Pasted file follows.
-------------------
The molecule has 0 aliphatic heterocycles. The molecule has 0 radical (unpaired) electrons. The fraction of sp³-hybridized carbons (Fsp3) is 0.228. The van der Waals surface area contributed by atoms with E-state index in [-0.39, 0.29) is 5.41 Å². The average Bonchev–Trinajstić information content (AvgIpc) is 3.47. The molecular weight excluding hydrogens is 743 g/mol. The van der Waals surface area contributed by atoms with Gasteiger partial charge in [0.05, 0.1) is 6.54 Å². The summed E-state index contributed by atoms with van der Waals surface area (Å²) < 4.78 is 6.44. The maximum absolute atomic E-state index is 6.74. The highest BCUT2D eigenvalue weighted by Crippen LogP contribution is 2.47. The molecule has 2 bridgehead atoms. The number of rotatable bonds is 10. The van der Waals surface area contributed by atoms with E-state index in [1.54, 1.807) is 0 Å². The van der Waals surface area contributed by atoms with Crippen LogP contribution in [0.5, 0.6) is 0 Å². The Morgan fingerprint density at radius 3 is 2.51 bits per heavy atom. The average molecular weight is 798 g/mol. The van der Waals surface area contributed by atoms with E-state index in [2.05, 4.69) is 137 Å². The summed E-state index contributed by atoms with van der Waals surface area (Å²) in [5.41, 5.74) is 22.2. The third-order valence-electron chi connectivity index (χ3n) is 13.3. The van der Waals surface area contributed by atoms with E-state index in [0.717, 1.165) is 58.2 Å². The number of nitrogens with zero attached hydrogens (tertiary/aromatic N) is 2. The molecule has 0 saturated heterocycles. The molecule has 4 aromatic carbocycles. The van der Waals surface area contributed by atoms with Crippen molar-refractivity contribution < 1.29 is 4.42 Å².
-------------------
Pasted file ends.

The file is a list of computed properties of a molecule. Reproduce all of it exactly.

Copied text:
The molecule has 0 aliphatic heterocycles. The molecule has 0 radical (unpaired) electrons. The fraction of sp³-hybridized carbons (Fsp3) is 0.228. The van der Waals surface area contributed by atoms with E-state index in [-0.39, 0.29) is 5.41 Å². The average Bonchev–Trinajstić information content (AvgIpc) is 3.47. The molecular weight excluding hydrogens is 743 g/mol. The van der Waals surface area contributed by atoms with Gasteiger partial charge in [0.05, 0.1) is 6.54 Å². The summed E-state index contributed by atoms with van der Waals surface area (Å²) < 4.78 is 6.44. The maximum absolute atomic E-state index is 6.74. The highest BCUT2D eigenvalue weighted by Crippen LogP contribution is 2.47. The molecule has 2 bridgehead atoms. The number of rotatable bonds is 10. The van der Waals surface area contributed by atoms with E-state index in [1.54, 1.807) is 0 Å². The van der Waals surface area contributed by atoms with Crippen LogP contribution in [0.5, 0.6) is 0 Å². The Morgan fingerprint density at radius 3 is 2.51 bits per heavy atom. The average molecular weight is 798 g/mol. The van der Waals surface area contributed by atoms with E-state index in [2.05, 4.69) is 137 Å². The summed E-state index contributed by atoms with van der Waals surface area (Å²) in [5.41, 5.74) is 22.2. The third-order valence-electron chi connectivity index (χ3n) is 13.3. The van der Waals surface area contributed by atoms with E-state index in [0.717, 1.165) is 58.2 Å². The number of nitrogens with zero attached hydrogens (tertiary/aromatic N) is 2. The molecule has 0 saturated heterocycles. The molecule has 4 aromatic carbocycles. The van der Waals surface area contributed by atoms with Crippen molar-refractivity contribution < 1.29 is 4.42 Å².